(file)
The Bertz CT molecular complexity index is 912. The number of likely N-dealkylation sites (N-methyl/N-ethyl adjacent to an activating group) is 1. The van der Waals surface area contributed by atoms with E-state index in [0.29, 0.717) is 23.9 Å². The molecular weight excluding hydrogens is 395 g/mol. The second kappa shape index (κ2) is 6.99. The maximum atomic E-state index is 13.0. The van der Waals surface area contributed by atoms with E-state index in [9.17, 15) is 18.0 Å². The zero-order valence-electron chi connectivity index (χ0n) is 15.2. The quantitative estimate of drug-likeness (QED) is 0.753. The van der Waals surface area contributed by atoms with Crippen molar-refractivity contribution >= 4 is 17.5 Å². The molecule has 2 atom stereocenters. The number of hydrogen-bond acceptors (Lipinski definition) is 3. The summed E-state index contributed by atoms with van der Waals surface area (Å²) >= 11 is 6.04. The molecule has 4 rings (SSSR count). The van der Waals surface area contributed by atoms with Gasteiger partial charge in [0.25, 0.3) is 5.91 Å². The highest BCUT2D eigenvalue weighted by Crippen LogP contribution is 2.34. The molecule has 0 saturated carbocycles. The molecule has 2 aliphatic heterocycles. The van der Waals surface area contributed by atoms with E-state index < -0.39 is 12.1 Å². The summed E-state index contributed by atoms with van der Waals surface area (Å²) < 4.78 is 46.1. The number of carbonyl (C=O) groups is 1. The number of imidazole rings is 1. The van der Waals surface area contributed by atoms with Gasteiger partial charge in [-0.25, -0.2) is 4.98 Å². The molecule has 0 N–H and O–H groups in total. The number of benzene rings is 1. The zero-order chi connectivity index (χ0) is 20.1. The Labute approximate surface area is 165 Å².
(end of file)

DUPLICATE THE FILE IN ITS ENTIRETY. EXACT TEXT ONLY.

The Bertz CT molecular complexity index is 912. The number of likely N-dealkylation sites (N-methyl/N-ethyl adjacent to an activating group) is 1. The van der Waals surface area contributed by atoms with E-state index in [0.29, 0.717) is 23.9 Å². The molecular weight excluding hydrogens is 395 g/mol. The second kappa shape index (κ2) is 6.99. The maximum atomic E-state index is 13.0. The van der Waals surface area contributed by atoms with E-state index in [9.17, 15) is 18.0 Å². The zero-order valence-electron chi connectivity index (χ0n) is 15.2. The quantitative estimate of drug-likeness (QED) is 0.753. The van der Waals surface area contributed by atoms with Crippen molar-refractivity contribution >= 4 is 17.5 Å². The molecule has 2 atom stereocenters. The number of hydrogen-bond acceptors (Lipinski definition) is 3. The summed E-state index contributed by atoms with van der Waals surface area (Å²) >= 11 is 6.04. The molecule has 4 rings (SSSR count). The van der Waals surface area contributed by atoms with Gasteiger partial charge in [0.25, 0.3) is 5.91 Å². The highest BCUT2D eigenvalue weighted by Crippen LogP contribution is 2.34. The molecule has 0 saturated carbocycles. The molecule has 2 aliphatic heterocycles. The van der Waals surface area contributed by atoms with E-state index < -0.39 is 12.1 Å². The summed E-state index contributed by atoms with van der Waals surface area (Å²) < 4.78 is 46.1. The number of carbonyl (C=O) groups is 1. The number of imidazole rings is 1. The van der Waals surface area contributed by atoms with Gasteiger partial charge in [-0.25, -0.2) is 4.98 Å². The molecule has 0 N–H and O–H groups in total. The number of benzene rings is 1. The zero-order chi connectivity index (χ0) is 20.1. The Labute approximate surface area is 165 Å².